Dwarf Loach, Dwarf Chain Loach (Ambastaia sidthimunki)
Common Names: Dwarf Loach, Dwarf Chain Loach
Origin: Chao Phraya and Mekong basins in Thailand, Cambodia and Laos. Found in small streams,ponds and flooded areas.
Compatibility/Temperament: Very peaceful, highly social and interactive so must be kept in a group of at least five. Well suited to a community aquarium of non-aggressive fish. Some sources suggest possible fin nipping of upper fish, but the writer (Byron) who has maintained this species for several years suspects this may only occur with insufficient numbers and/or inappropriate environment.
Dwarf Loach Diet
Omnivore, it readily accepts prepared foods that sink (tablets, pellets); these should be provided, even though it will sometimes take flakes from the surface. Frozen bloodworms and live worms are relished.
Attains 2.5 inches.
Minimum Tank Suggestion
Absolute minimum of 24 inches in length, but a 30 or 36 inch tank is far more preferable; although a small loach, it is an active swimmer.
Water parameters for Dwarf Loach
Soft to moderately hard (to 12 dGH maximum), acidic to slightly basic (pH up to 7.5 but preferably below 7) water, temperature 24-28C/75-82F. Best in soft acidic water.
A smaller "version" of the common Botia-type loaches, and one that is unique in that it shoals above the substrate, often in mid-water, and during daylight. The aquarium should have a substrate of sand or small gravel having no sharp edges, many pieces of bogwood containing tunnels and crevices, caves, and be well planted. A partial layer of dry leaves is appropriate, and this loach will disappear under the leaves in search of food and when "playing." Swimming room is required, for this is an active swimmer. Water flow from the filter should be minimal.
The species was briefly thought to be extinct but is now considered critically endangered in Thailand and is protected; hobby fishes are almost certain to be captive bred, and for years have been spawned with hormone treatments. There is no external sexual characteristics but females are rounder in the body.
This fish is very similar to Ambastaoa nigrolineata but remains smaller at maturity. Like all loaches, it is scaleless and therefore highly intolerant of any medications and chemicals, including salt which will burn the fish. It should never be added to a new aquarium but only to one that is well established. It is intolerant of fluctuating water parameters and conditions. Care should be exercised to ensure the movable spine located under each eye socket [common to all loaches] does not become entangled in a fish net or puncture a plastic bag during transport.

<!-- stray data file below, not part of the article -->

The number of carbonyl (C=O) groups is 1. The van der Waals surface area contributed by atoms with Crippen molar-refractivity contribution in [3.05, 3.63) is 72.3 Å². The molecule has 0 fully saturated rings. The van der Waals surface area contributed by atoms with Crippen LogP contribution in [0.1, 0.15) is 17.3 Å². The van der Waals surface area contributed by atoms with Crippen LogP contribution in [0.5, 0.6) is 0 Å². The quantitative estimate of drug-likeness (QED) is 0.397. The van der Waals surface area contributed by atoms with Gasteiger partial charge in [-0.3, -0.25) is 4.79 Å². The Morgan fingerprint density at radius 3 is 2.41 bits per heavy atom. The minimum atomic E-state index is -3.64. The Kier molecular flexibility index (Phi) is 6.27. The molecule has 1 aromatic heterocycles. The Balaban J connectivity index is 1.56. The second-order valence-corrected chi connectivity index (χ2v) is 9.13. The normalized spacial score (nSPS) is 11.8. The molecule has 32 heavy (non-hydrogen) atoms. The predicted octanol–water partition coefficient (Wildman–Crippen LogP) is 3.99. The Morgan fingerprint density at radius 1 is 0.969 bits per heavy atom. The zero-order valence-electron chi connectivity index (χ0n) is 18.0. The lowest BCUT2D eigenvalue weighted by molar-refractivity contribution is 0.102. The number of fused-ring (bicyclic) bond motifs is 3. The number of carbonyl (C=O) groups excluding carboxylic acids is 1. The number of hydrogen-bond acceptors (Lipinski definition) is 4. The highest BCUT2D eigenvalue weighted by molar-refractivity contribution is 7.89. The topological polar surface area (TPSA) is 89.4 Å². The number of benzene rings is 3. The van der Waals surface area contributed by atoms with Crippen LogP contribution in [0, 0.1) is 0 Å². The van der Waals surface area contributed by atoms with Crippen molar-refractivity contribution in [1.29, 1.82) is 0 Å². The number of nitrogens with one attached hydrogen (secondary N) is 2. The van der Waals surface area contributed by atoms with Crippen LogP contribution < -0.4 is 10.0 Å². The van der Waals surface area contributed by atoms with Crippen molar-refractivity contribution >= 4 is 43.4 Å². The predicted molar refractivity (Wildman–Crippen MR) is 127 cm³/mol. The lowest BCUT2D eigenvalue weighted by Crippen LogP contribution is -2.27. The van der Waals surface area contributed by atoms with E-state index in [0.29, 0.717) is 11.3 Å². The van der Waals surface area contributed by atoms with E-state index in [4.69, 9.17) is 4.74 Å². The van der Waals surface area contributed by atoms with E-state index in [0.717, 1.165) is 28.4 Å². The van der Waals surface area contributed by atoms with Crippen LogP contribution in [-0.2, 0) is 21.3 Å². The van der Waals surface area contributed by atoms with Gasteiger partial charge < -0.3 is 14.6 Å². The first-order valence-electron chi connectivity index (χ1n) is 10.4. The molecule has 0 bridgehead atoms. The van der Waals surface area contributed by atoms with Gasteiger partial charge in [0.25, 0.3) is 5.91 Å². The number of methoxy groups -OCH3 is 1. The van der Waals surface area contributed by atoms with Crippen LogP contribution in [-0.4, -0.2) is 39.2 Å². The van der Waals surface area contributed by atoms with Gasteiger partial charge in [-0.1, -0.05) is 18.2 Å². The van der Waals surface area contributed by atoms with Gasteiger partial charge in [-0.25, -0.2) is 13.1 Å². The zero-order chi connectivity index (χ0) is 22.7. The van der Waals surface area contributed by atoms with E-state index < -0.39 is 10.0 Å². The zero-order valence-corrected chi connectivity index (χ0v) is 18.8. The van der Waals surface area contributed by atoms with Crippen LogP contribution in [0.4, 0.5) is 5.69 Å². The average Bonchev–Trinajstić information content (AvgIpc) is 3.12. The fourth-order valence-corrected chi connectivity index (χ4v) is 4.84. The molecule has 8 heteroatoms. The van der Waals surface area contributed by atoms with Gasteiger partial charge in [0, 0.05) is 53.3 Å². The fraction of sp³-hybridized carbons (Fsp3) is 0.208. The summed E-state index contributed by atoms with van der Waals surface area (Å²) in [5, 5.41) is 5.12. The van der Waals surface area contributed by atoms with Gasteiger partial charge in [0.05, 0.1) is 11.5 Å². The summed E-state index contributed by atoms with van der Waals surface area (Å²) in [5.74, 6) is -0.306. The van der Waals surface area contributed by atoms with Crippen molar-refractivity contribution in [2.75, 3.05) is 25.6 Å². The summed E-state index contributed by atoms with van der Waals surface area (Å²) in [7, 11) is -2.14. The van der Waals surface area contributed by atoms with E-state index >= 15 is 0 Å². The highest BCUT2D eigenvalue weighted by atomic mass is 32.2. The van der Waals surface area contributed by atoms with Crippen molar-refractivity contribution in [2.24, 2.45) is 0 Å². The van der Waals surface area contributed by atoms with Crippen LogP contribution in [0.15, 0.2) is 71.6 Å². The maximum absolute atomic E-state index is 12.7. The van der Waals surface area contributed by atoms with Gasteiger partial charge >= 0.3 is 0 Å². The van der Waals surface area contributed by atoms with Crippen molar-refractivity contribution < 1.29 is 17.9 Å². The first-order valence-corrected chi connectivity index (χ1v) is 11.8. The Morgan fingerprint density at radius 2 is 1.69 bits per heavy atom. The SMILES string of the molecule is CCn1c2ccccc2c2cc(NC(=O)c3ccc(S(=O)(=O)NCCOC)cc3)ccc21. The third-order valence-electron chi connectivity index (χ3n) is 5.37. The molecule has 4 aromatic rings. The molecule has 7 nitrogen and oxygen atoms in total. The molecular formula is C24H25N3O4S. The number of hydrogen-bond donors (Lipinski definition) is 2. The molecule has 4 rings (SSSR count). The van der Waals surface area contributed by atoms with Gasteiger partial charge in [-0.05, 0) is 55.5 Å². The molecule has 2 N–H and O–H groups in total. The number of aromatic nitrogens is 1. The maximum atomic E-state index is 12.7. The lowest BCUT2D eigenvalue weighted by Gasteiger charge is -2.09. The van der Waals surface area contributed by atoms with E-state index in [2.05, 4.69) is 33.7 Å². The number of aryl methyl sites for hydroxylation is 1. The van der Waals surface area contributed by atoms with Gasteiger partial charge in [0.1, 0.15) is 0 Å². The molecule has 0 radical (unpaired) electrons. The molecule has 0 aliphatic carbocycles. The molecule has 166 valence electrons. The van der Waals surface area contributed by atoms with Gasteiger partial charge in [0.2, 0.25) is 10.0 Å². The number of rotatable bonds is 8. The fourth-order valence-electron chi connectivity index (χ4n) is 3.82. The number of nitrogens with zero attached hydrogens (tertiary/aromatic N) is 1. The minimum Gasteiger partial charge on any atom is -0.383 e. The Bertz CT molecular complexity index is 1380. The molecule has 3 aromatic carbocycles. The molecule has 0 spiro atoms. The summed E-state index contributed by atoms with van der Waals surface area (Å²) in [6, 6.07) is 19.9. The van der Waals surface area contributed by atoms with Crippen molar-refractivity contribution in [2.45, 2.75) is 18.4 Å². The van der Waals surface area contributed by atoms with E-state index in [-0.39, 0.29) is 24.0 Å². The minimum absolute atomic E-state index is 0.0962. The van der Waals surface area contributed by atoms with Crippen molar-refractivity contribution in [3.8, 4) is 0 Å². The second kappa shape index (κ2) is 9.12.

This species was originally described by W. Klausewitz in 1959 and named Botia sidthimunki, the epithet in honour of Aree Sidthimunk, a researcher at the Thai Ministry of Agriculture, Department of Fisheries. In 2004, Maurice Kottelat removed this species from the genus Botia that contains most of the common aquarium loaches and assigned it to the new genus Yasuhikotakia erected by Nalbant in 2002, along with the similar-looking species Y. nigrolineata.
During his comprehensive review of all known loach species that has been in progress for more than 30 years, Dr. Kottelat determined that these two species form a very distinct lineage, and with publication of his paper in 2012 he erected the new genus Ambastaia for these two species. The genus name derives from Ambastai, the name of a river in a work by the first-century writer Claudius Ptolemy, a Greco-Roman citizen in Egypt who lived ca. AD 90-ca. AD 168. During our time this river has been identified as being the Mekong in SE Asia, the natural home of this species. Thus, a most appropriate genus name.
Kottelat, Maurice (2012), "Conspectus cobitidum: an inventory of the loaches of the world (Teleostei: Cypriniformes: Cobitoidei)," Raffles Bulletin of Zoology Supplement 26, pp. 1-199. Available online: http://rmbr.nus.edu.sg/rbz/biblio/s2..._cobitidum.pdf
The following members have contributed to this profile: Byron
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